After much diplomatic activity by European Union headquarters and several European capitals, principally Paris, to revive a Middle East peace process, it seems today that the EU is about to give up on any chance to revive a two-state solution process in the foreseeable future. Europe is preoccupied with domestic challenges, first and foremost the refugees crisis, which is linked to Islamic State-inspired terror. European security, for the first time since the war in the Balkans, is now the main concern of Europeans in the aftermath of the terror attacks in Paris, Brussels, Nice and other places. These security threats challenge the pragmatic European democracies, sparking a rise in power of extreme right-wing parties. Also, following the "Brexit" vote, the cohesion of the EU is in question with the upcoming negotiations with the United Kingdom’s government of Prime Minister Theresa May.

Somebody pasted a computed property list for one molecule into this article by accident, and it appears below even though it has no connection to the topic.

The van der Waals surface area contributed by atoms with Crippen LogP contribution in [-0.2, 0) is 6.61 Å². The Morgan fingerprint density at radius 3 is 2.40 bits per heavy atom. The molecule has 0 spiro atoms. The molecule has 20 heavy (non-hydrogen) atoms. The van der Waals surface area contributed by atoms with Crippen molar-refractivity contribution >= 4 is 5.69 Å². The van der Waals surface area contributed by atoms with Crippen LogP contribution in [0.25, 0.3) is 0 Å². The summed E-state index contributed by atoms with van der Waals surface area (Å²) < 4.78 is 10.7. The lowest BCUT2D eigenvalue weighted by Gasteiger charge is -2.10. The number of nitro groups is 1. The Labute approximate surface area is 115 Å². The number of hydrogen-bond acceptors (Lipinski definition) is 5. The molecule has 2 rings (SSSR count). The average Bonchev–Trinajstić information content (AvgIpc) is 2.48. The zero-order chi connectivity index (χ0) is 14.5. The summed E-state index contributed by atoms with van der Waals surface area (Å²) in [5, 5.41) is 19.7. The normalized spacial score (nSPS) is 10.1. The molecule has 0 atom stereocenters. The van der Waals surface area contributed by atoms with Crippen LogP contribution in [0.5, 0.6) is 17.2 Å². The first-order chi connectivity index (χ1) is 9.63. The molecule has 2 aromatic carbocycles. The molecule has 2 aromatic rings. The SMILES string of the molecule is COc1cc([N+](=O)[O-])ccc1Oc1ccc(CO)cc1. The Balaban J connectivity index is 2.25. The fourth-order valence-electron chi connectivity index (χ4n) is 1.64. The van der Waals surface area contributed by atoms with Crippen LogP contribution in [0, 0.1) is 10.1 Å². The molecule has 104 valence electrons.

There is therefore lesser interest in the Israeli-Palestinian issue. The diplomatic efforts that were made over the past few months by the EU were spearheaded by the dynamic EU High Representative for Foreign and Security Policy Federica Mogherini, together with the French Foreign Ministry. Yet the French Initiative and the Paris conference June 3 led nowhere.